Visiting a Local Museum...

My son and I recently got to tour a local historical mansion, The Fenton History Center and Museum. Granted, this is not a place people would travel hundreds of miles to see, but if you live in our area, it is somewhere you'd want to check out. Also, since our town is the birth place of the beloved comedian Lucille Ball, there is a lot of Lucy memorabilia at Fenton as well. Jamestown actually has a Lucy and Desi Museum, located not very far from Fenton, dedicated strictly to the iconic comedian. This is another place I would like to visit, seeing as thousands do come from all over to visit.

However, The Fenton Museum is rich in historical artifacts and information. The over 12,000 square foot building, was designed by a local architect by the name Aaron Hall in 1863. The home was built for the Fenton family. Reuben Fenton was a U.S. Congressman from 1853-1864, N.Y. State Governor from 1865-1869, and then a U.S. Senator from 1869-1875. Reuben, his wife, Elizabeth, and their three children lived at this location for many years. Although this specific family lived in this mansion, the tour focuses only partially on them. A lot of Western New York history is highlighted as well.

One the first floor, you take a step back in time when you enter The Drawing Room. It showcases the Victorian décor of the Renaissance Revival Period of 1860-1890. This is the room where the family would entertain guests and the "laying out" of the dead would take place in this room, in lieu of modern day funerals we have today. There is an example of a woman's dress from this time period as well. The hand painted details, furniture, and even the chandelier in this room were very exquisite.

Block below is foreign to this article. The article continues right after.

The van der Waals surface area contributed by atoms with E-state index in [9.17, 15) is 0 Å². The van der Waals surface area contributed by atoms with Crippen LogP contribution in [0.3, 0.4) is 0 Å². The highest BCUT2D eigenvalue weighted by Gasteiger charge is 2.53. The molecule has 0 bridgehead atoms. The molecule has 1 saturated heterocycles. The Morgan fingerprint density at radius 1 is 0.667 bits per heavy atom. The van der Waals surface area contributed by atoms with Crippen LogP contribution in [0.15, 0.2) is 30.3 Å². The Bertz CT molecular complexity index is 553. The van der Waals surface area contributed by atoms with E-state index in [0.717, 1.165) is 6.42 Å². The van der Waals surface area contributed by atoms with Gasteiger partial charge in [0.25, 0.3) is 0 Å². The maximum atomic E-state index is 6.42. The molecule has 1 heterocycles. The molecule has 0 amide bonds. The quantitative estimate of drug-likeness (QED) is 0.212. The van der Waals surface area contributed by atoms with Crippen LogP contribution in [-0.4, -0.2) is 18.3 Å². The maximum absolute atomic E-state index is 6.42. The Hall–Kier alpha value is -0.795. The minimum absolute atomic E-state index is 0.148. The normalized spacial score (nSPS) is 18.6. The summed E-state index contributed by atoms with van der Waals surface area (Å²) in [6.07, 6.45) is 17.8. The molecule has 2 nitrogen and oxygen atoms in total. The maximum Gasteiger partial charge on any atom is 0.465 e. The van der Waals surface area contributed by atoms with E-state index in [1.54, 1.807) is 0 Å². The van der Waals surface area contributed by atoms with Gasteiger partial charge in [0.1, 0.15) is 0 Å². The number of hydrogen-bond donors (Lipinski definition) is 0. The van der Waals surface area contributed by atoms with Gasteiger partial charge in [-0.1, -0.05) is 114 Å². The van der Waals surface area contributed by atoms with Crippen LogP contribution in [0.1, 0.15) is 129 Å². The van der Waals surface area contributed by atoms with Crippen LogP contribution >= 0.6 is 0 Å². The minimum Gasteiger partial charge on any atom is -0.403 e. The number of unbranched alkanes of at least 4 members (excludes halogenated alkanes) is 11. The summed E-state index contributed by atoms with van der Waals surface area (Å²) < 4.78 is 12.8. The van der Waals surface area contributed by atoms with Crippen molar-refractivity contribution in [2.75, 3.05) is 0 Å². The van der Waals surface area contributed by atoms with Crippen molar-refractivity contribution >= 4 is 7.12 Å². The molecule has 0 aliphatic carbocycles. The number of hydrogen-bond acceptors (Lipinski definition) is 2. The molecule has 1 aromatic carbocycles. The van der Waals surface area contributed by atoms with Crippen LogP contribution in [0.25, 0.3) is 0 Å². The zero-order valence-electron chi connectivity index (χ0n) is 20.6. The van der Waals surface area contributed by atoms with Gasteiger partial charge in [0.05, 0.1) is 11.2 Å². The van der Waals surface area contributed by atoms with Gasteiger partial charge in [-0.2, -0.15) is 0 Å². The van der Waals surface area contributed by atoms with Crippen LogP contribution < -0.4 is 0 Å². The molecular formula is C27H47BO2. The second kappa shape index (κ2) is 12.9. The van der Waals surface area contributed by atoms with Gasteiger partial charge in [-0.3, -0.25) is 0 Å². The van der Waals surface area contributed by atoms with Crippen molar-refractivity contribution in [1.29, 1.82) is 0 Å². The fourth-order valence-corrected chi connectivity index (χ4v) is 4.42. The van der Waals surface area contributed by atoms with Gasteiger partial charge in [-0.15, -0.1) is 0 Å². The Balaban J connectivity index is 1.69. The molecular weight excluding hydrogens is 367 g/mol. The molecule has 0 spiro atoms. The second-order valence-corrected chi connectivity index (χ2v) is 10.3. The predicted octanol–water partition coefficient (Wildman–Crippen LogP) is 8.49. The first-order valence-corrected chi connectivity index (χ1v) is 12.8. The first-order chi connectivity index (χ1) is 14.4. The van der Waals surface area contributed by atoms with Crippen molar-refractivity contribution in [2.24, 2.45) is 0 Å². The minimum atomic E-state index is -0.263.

On the second level, there is a lot on the history of the village of Celoron, New York (located right outside of Jamestown), where there was an amusement park from 1893 to 1962. At one point, this amusement park actually had the biggest ferris wheel around. There is still a park there, now known as the Lucille Ball Memorial Park, and actually her childhood home, located on "Lucy Lane" is located only a few blocks from the park.

On the third floor, they have what they refer to as the Nanny's Room. This is often where well to do families would have their children stay, in the care of a live-in nanny. There are old beds, strollers, and even a child's potty chair, all giving you a good idea of what life was like in the 1800's. There was an extensive display of old children's toys..dolls, board games, train sets, you name it. There is also a tower that can be reached by a set of small, winding stairs. The view of the city from up there was pretty impressive.

The last part of the tour was the basement, where they had a lot of old tools and other items people worked with. Seeing what the woman used to wash clothes by hand sure does make me happy that I live in this era! Also in the basement was a whole display of underground railroad information. Apparently, Chautauqua County had a bit of activity during that time. A section of the basement was named the "Swedish  Room". Jamestown had a lot of Swedish settlers during the 1800's, some of my ancestors actually. I found it interesting to see some Swedish furniture, dishes, toys, and tools.

Alexander and I enjoyed the tour and probably spent a couple hours checking everything out. You might think a six year old would find it boring, but he actually was very interesting in a lot of what we saw. Of course, seeing as there were three pianos in the house (something my son loves!) helped a bit to keep him intrigued and excited. He even mentioned that he'd like to go back again someday!

(Review Disclaimer; I was not paid for my review of the Fenton Museum. We had free tickets to take the tour, but there was no monetary compensation and everything written are my personal feelings.)


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